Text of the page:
Here at DigVentures, we’ve got a bit of an interest in the Mary Rose. Last year, when we were digging at Leiston Abbey, we found a beautifully carved bone knife handle which, we were told, looked exactly the same as some of the ones found aboard the wreck of the Tudor warship, which sank off the coast of southern England in 1545.
While it’s nice to know they had such lovely cutlery, a team of researchers from Cambridge, Hull and York have found something pretty fishy on board. Literally.
Lots and lots of dried and salted cod. The remarkable thing is that new stable isotope and ancient DNA analysis of fishbones recovered from the ship’s provisions show that they came from surprisingly far way: not just the North Sea, but the nothern North Sea – the fishing grounds of Iceland – and even as far away as Newfoundland in eastern Canada.
Which is strange. Because England already had its own well-developed local fisheries by the 16th century.
So why fish from Iceland? Or Newfoundland for that matter? At the time, England to Iceland was a three to six month round trip, and a single trip to Newfoundland took five weeks.
Iceland’s cold, dry climate made it perfect for producing air-dried cod and, as the study notes, English fishermen could work Icelandic waters themselves, to produce their own salt cod, but it’s still a long way.
As for Newfoundland, at the time of the Mary Rose in 1545, it was just a small-scale seasonal fishery. And yet, within a century, it had become a major economic concern, of greater value than the fur trade. The question remains: why go to such lengths just for fish?
The research team said naval provisions were probably a huge factor meaning demand for fish exceeded what local English and Irish fisheries were able to supply, leading to the early expansion of the overseas fish trade.
In something of a vicious circle, maintaining this trade required the further growth of the English navy, which in turn required more fish for naval provisions; the commercial exploitation of fish and the growth of the navy became mutually reinforcing aspects of Renaissance globalisation.
In short, the need for fish stocks was an important driver of involvement in north-eastern North America. The fish trade was one of the key links in the causal chain of European expansion to that continent.
‘Military sea power was a prerequisite for the concurrent – and subsequent – development of England’s sea-borne colonialism. The cod bones from the Mary Rose [show] that the navy itself was first sustained, in part, by fishermen working distant northern and transatlantic waters’ said James Barrett, the project’s lead researcher.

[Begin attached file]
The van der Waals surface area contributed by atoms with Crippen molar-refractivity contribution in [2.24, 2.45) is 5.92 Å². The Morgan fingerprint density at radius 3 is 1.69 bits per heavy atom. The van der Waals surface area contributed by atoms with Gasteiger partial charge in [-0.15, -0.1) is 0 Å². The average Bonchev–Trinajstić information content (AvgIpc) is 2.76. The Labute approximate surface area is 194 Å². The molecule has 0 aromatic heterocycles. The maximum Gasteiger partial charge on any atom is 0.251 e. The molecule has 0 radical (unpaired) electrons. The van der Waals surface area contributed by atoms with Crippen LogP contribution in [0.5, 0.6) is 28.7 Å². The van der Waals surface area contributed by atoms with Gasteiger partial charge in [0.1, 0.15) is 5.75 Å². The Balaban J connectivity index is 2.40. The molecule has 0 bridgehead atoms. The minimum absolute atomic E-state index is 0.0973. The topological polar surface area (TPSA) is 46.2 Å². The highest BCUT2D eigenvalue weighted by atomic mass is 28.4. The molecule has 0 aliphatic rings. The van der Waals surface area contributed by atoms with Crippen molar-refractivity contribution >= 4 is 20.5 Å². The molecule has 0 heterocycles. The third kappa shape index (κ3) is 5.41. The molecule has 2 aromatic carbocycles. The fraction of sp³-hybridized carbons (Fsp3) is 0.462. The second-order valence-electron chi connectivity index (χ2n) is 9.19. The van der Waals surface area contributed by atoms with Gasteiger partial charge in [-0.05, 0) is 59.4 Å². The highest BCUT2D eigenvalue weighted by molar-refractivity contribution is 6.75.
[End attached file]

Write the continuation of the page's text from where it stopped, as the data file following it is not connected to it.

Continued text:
Records from just after the time of the Mary Rose show that a standard daily ration of preserved cod was a quarter of a fish served with ship biscuit, two ounces of butter and a gallon of beer.
This was served three times a week. The bone samples show that these fish could range from approximately 70cm to over a metre in length, so a quarter of cod was a significant portion.
“Preserved cod was great value for money as a provision, particularly as space and durability were an issue on board a ship,” said Barrett.
Before the reign of Henry VIII, fish was considered a suitable food during Christian fasts like Lent, and an alternative to milk and cheese for urban populations who, as Barrett points out ‘didn’t have room for cows in their back yards’.
This year at Leiston Abbey, the team found lots of fish bones, particularly in trench 21 which yielded loads of food waste, a nice reflection of the fact that once Henry VIII split from the church, religious associations with fish meals started to dissipate, threatening to send England’s fisheries, and subsequently its navy, into decline.
It was Elizabeth I, Henry’s successor, who instigated weekly ‘fish days’ to encourage domestic consumption and a commercial fleet to feed the navy and ensure a supply of mariners when needed.
Fascinatingly fishy stuff.
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